Carolus is in the habit of taking stock of her life each birthday. This Sunday she turns 49 and is going hiking.

"I love growing older. Every year I take myself very seriously. I take leave officially on my birthday and if I can help it, I go away. It sounds a bit corny, but I sit down and I do the balance sheet of my life. It's important to take stock of one's life."

The starter is served and after a brief pause Carolus resumes. She decided to leave politics in 1991, she says, even though she stepped down as an ANC office holder only in 1997.

"You were talking about what I do, that I seem to have reinvented myself... It is true and I love that and, hopefully, in my life I'm going to keep exploring new things. I'm quite curious about things and hope I never stop learning. Whether you look at the ANC, both the struggle years and then, I'm a frontiers person, not a maintenance person. I like shaping things."

Carolus says the looming challenge for SA today is the widening equality gap, which she later describes as a "time bomb". However, she mixes polarisation of wealth and hostility towards black economic empowerment interchangeably.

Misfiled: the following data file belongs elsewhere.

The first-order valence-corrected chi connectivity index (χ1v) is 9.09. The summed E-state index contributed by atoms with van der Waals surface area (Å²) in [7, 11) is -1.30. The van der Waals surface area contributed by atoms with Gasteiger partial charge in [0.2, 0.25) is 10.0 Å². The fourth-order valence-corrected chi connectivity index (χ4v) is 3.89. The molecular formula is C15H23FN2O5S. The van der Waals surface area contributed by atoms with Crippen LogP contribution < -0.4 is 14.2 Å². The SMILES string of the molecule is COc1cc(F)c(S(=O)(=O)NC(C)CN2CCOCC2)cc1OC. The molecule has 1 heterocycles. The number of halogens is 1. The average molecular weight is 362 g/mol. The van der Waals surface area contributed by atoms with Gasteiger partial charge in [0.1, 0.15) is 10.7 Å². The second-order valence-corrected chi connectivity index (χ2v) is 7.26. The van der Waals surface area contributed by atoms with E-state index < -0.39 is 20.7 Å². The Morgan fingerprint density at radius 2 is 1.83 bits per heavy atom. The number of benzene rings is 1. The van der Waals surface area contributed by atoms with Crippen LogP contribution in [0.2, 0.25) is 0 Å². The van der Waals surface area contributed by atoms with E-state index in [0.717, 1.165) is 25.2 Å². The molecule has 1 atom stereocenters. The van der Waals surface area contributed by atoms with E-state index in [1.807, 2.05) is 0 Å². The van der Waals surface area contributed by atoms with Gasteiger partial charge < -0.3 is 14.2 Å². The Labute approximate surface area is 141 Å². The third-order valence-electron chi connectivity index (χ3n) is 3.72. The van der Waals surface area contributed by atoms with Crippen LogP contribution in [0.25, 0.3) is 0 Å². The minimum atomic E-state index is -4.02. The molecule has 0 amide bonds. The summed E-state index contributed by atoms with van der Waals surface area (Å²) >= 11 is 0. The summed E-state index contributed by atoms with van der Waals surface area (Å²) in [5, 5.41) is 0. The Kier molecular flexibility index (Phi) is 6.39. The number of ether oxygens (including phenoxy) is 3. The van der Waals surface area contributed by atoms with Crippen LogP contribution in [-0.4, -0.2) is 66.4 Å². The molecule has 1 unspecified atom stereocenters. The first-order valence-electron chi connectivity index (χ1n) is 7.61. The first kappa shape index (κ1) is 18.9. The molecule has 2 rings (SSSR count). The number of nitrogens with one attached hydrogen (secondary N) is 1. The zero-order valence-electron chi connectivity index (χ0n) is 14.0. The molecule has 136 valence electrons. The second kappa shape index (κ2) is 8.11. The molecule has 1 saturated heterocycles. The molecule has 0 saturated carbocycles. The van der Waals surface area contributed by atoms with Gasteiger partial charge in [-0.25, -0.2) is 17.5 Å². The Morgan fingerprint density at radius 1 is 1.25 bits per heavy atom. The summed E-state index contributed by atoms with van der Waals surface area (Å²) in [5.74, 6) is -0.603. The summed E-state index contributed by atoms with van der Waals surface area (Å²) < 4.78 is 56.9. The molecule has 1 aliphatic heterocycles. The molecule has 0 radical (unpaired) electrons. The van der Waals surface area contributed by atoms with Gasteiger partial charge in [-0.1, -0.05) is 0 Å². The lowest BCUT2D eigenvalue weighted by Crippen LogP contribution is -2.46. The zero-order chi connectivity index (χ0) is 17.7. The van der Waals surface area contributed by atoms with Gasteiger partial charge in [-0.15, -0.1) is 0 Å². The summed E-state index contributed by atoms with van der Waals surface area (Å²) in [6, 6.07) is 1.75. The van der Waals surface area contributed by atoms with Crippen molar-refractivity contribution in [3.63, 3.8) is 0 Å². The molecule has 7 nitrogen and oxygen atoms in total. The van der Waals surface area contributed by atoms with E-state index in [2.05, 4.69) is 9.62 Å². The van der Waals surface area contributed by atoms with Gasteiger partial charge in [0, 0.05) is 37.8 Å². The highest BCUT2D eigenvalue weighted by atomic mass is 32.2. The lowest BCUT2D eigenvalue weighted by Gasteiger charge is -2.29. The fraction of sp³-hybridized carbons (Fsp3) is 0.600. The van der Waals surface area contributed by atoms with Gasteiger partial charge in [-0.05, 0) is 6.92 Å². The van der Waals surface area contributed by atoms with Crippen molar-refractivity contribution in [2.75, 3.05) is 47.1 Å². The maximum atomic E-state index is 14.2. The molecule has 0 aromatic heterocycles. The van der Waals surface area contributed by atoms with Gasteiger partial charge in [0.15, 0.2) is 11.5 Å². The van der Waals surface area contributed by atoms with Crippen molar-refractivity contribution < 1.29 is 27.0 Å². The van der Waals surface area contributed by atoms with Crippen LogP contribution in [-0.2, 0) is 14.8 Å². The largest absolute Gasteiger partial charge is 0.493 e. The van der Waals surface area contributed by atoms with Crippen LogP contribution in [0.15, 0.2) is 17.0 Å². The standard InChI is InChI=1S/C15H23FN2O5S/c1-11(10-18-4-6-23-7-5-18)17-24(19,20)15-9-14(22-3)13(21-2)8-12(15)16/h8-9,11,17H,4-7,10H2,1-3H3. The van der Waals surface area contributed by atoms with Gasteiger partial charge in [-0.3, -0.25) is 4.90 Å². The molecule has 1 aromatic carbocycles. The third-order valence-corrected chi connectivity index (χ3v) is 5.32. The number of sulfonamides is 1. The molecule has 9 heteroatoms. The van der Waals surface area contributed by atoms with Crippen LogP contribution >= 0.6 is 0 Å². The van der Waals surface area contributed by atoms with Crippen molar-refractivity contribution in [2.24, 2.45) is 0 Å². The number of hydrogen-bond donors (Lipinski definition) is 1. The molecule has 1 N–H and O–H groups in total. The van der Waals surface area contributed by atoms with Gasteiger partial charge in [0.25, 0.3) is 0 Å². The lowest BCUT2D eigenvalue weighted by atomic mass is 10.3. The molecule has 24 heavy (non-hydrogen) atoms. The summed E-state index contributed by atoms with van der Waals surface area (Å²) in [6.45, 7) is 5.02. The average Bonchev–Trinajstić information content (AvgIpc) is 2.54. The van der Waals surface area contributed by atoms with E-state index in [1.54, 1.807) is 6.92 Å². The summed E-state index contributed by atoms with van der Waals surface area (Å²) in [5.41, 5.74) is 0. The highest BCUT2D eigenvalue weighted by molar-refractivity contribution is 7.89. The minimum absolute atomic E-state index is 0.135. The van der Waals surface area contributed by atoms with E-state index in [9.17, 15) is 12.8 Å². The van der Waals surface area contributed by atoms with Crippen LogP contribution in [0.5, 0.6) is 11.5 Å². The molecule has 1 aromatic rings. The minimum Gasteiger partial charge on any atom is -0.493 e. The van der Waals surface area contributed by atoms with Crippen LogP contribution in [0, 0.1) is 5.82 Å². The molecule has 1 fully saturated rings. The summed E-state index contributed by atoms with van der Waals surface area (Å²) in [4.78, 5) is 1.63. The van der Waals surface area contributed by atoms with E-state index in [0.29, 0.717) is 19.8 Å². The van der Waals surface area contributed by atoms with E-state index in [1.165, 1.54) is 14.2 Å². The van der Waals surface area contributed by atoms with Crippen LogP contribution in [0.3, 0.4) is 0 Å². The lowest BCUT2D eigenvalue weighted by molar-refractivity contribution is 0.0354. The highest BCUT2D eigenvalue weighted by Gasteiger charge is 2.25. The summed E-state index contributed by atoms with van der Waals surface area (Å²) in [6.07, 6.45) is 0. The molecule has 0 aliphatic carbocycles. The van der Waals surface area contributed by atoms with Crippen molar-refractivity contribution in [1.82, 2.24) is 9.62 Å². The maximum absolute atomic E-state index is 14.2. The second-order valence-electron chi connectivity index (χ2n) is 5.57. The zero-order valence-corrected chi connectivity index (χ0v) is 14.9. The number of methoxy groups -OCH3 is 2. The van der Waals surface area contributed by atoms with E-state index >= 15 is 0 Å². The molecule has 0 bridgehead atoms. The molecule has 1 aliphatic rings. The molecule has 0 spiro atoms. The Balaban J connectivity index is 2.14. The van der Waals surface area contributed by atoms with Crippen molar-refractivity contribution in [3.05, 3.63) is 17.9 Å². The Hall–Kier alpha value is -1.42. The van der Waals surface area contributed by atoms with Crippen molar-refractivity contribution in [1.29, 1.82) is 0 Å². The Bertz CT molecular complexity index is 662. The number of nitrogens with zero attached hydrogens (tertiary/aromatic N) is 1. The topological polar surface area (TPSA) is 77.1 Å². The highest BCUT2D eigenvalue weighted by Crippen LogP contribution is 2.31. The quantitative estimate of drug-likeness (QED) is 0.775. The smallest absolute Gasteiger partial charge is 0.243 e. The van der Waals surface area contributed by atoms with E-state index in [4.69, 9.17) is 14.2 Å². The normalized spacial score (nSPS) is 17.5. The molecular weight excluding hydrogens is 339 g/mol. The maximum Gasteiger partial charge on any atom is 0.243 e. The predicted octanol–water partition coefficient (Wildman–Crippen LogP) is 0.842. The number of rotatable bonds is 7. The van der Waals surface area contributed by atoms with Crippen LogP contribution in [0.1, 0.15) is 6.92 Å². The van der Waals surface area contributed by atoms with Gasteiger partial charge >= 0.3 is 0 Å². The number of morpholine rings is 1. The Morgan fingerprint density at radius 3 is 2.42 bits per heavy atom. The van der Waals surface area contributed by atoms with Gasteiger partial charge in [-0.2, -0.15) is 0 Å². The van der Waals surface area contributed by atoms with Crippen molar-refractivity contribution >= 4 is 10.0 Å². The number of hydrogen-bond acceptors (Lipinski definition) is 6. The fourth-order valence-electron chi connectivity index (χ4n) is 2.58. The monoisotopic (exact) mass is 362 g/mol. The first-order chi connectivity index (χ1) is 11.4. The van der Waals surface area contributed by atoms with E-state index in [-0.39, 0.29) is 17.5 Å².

"I do think that where the poverty and inequality equation stands in our country, I do think that it's happened a lot slower than I had hoped it would with the optimism of '94," she says.

"And that's where I do hope sometimes that people who have been beneficiaries of apartheid -- and in particular white South Africans -- I do hope that sometimes there would be a little bit more thoughtfulness and generosity of sprit in acknowledging that there's been an extraordinary patience and generosity on the part of poor black South Africans to avoid a bloodbath."

Carolus slams "the shameless efforts" of those who begrudge SA's empowerment pioneers.

"It's quite dismissive of the many people who have, under very trying circumstances, taken the gap in the very little normality which started to exist after '94, who became the pioneers.